Slopeside with James Patrick: It's all uphill, until it's downhill
Paul Pinkham remembers an old sign somewhere in the White Mountain National Forest that warns backcountry skiers of the dangers ahead.
"Remember, the mountains will be as cold, dark and lonely tonight as they were 500 years ago," Pinkham recalled with a chuckle.
The sign is dramatic for a reason. Several skiers were injured in a January avalanche on Mount Washington. An avalanche killed a climber on Mount Washington a couple of weeks ago.
Still, the lure of the backcountry is strong for a small community of physically fit skiers throughout New Hampshire. Pinkham is a volunteer tour leader for the Appalachian Mountain Club and says the appeal is steady.
"Some people don't want to pay to ski, some don't like the lines at the chairlifts or the crowds on the hill," Pinkham said. "If you don't mind hiking up a hill for two hours to get one run in, you'll like it. The purists want to be out there all by themselves."
The quest for serenity and untouched snow is what propels skiers and snowboarders to walk up the hill before they get their runs in. Some telemark skiers will wrap a skin around their skis to provide grip; they actually walk up the mountain with their skis on. Some snowboarders have boards that split in half so they can put skins on and walk up the hill just like the skiers. And some people just walk up the hill with their gear over their shoulder.
But the lure isn't limited to backcountry, an all-encompassing term for any ski runs not at a ski resort. Some skiers and riders walk up the runs at ski areas. Ragged Mountain in Danbury is one of a few ski areas with an uphill ski policy that asks guests to check in at the front desk and pay $10 for the right to walk up the hill.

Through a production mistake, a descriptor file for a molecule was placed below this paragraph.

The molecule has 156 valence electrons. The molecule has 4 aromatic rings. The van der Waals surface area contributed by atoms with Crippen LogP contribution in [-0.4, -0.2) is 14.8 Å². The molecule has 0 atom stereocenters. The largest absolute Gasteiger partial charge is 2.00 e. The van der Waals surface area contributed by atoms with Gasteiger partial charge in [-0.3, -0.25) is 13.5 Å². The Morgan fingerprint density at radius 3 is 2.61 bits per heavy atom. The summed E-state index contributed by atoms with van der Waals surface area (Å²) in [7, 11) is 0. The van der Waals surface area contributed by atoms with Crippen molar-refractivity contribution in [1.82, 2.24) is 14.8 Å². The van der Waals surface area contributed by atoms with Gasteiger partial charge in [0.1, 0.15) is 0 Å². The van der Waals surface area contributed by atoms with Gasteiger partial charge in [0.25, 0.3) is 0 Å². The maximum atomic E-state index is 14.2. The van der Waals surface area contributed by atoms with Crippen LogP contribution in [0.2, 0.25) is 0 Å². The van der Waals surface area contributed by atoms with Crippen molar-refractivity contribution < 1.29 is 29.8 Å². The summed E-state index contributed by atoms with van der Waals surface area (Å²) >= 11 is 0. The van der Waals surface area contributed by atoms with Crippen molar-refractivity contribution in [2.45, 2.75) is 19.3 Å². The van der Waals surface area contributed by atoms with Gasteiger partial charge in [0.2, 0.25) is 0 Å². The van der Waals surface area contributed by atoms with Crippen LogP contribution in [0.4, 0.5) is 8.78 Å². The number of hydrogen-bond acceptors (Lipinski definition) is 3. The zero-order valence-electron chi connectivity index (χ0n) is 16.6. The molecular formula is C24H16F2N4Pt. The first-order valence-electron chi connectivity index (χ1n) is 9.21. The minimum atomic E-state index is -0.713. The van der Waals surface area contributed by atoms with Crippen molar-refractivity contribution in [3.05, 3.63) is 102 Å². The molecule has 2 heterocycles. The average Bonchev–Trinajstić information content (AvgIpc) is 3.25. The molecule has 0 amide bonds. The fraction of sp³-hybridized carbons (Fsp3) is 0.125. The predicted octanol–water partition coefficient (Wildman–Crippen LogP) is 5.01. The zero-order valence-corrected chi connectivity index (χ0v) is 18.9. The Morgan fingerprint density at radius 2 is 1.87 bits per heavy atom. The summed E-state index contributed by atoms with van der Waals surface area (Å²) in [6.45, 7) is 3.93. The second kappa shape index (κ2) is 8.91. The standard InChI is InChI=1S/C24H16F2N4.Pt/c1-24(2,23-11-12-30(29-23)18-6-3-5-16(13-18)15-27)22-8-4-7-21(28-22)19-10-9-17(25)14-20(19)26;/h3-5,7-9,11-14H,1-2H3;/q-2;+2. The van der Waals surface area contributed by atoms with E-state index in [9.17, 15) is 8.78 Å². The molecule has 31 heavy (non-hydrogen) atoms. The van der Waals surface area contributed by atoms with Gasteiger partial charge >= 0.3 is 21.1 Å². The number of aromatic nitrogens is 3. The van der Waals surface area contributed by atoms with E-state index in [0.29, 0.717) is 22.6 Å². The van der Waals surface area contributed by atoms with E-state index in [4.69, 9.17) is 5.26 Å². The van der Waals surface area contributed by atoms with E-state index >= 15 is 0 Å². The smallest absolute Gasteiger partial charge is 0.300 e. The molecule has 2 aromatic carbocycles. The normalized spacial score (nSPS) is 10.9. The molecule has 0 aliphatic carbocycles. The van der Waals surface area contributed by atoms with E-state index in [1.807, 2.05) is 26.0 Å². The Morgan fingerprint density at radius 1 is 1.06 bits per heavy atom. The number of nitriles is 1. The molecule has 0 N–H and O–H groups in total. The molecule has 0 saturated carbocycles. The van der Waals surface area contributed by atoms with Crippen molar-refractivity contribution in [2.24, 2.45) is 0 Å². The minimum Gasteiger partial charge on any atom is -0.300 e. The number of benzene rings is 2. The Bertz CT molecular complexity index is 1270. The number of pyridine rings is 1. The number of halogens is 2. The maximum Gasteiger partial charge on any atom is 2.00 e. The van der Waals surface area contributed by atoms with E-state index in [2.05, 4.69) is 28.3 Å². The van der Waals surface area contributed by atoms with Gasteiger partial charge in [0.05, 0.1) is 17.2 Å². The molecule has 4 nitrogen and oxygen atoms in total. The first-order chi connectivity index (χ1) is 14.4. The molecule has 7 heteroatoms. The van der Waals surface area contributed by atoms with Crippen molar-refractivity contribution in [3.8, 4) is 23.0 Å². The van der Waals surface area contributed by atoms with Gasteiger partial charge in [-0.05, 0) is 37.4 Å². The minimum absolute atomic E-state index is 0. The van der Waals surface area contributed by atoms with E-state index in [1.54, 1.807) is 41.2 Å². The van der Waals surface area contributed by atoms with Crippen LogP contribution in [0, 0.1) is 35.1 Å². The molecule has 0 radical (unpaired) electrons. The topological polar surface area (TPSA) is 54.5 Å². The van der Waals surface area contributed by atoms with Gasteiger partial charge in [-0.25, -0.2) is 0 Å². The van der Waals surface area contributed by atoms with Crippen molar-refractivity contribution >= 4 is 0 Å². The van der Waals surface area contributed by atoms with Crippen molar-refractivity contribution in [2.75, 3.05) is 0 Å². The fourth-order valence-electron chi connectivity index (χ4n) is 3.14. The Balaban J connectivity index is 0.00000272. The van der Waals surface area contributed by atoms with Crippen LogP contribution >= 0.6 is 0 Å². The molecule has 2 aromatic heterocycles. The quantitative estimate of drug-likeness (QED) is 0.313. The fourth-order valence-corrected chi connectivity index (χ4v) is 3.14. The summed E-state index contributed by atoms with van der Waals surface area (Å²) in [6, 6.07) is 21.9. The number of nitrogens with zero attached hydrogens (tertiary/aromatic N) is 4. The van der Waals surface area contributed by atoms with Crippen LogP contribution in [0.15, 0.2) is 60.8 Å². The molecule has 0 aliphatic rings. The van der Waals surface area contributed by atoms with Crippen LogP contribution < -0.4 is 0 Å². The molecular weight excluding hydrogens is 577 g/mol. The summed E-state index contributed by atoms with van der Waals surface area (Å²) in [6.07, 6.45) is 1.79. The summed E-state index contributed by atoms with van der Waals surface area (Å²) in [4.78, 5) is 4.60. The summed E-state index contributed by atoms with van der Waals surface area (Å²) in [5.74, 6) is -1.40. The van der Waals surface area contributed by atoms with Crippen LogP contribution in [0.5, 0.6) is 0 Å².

Other ski areas ban the practice of skiers hiking up the mountain, even though it's marginally less safe than a skier stopped at the side of a run would be.
The more-typical idea with walking up a mountain is to go somewhere remote. Tony Schmidt, chairman of the AMC's New Hampshire ski committee, says the only factor that determines a busy season for his group is the weather, just like any ski area in the state.
"It really depends on the snow," he said. "I think if we had better conditions, you would see more of it. It's supposed to be warm this week and then get cold again, and then snow a little, so this weekend's looking pretty bleak."
The AMC provides training and leads tours for the uninitiated. Both Pinkham and Schmidt said first-time backcountry users should have a guide of some kind before going up. The reward, they say, is incredible terrain.
"I think Tuckerman's has gained notoriety because people know about it," Schmidt said. "It does have some of the steepest pitches on the East Coast. . Arguably, Tucks has the most difficult terrain."
But there are plenty of options for "pretty gnarly terrain," Pinkham said. Both Pinkham and Schmidt listed the Gulf of Slides, which is technically on Mount Washington, as a favorite run.
Pinkham also listed Mount Cardigan and trails named Alexandria and Duke. They were trails cut by the Civilian Conservation Corps in the 1930s, Pinkham said. Some of those CCC trails - those at Wildcat Mountain, for instance - turned into ski resorts.
"You've got all these little gems out there," Pinkham said.
All that's required is a little effort. But be safe.
James Patrick's "Slopeside" column appears Fridays during the ski season. He also chips in on the Ski Page in New Hampshire Weekend on Thursdays.
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